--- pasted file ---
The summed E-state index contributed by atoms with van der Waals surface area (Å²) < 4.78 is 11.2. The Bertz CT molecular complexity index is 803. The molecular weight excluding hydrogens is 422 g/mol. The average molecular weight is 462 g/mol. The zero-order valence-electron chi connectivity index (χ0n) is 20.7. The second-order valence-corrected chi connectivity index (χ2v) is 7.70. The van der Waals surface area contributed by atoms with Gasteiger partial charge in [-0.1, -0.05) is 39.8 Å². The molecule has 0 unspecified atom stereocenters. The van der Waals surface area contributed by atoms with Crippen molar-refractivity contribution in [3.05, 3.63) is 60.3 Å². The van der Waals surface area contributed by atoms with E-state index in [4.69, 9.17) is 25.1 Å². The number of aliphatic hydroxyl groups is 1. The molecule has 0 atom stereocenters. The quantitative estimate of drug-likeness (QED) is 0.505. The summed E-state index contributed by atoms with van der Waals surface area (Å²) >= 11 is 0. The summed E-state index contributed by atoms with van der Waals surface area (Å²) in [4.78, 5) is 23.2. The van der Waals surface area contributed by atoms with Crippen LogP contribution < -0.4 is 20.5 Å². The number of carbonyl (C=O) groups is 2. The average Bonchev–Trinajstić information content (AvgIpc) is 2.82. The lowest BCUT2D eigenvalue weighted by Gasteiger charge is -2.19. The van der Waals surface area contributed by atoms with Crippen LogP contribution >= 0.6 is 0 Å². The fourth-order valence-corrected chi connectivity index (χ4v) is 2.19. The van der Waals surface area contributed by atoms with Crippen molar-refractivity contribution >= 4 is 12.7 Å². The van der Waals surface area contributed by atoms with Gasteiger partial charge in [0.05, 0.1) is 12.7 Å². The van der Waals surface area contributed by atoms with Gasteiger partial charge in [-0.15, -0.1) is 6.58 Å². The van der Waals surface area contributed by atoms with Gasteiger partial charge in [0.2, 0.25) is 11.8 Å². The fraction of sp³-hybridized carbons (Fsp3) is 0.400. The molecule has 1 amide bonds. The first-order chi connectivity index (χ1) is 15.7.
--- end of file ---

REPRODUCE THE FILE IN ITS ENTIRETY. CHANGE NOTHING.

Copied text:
The summed E-state index contributed by atoms with van der Waals surface area (Å²) < 4.78 is 11.2. The Bertz CT molecular complexity index is 803. The molecular weight excluding hydrogens is 422 g/mol. The average molecular weight is 462 g/mol. The zero-order valence-electron chi connectivity index (χ0n) is 20.7. The second-order valence-corrected chi connectivity index (χ2v) is 7.70. The van der Waals surface area contributed by atoms with Gasteiger partial charge in [-0.1, -0.05) is 39.8 Å². The molecule has 0 unspecified atom stereocenters. The van der Waals surface area contributed by atoms with Crippen molar-refractivity contribution in [3.05, 3.63) is 60.3 Å². The van der Waals surface area contributed by atoms with E-state index in [4.69, 9.17) is 25.1 Å². The number of aliphatic hydroxyl groups is 1. The molecule has 0 atom stereocenters. The quantitative estimate of drug-likeness (QED) is 0.505. The summed E-state index contributed by atoms with van der Waals surface area (Å²) >= 11 is 0. The summed E-state index contributed by atoms with van der Waals surface area (Å²) in [4.78, 5) is 23.2. The van der Waals surface area contributed by atoms with Crippen LogP contribution < -0.4 is 20.5 Å². The number of carbonyl (C=O) groups is 2. The average Bonchev–Trinajstić information content (AvgIpc) is 2.82. The lowest BCUT2D eigenvalue weighted by Gasteiger charge is -2.19. The van der Waals surface area contributed by atoms with Crippen LogP contribution >= 0.6 is 0 Å². The fourth-order valence-corrected chi connectivity index (χ4v) is 2.19. The van der Waals surface area contributed by atoms with Crippen molar-refractivity contribution >= 4 is 12.7 Å². The van der Waals surface area contributed by atoms with Gasteiger partial charge in [0.05, 0.1) is 12.7 Å². The van der Waals surface area contributed by atoms with Gasteiger partial charge in [-0.15, -0.1) is 6.58 Å². The van der Waals surface area contributed by atoms with Gasteiger partial charge in [0.2, 0.25) is 11.8 Å². The fraction of sp³-hybridized carbons (Fsp3) is 0.400. The molecule has 1 amide bonds. The first-order chi connectivity index (χ1) is 15.7.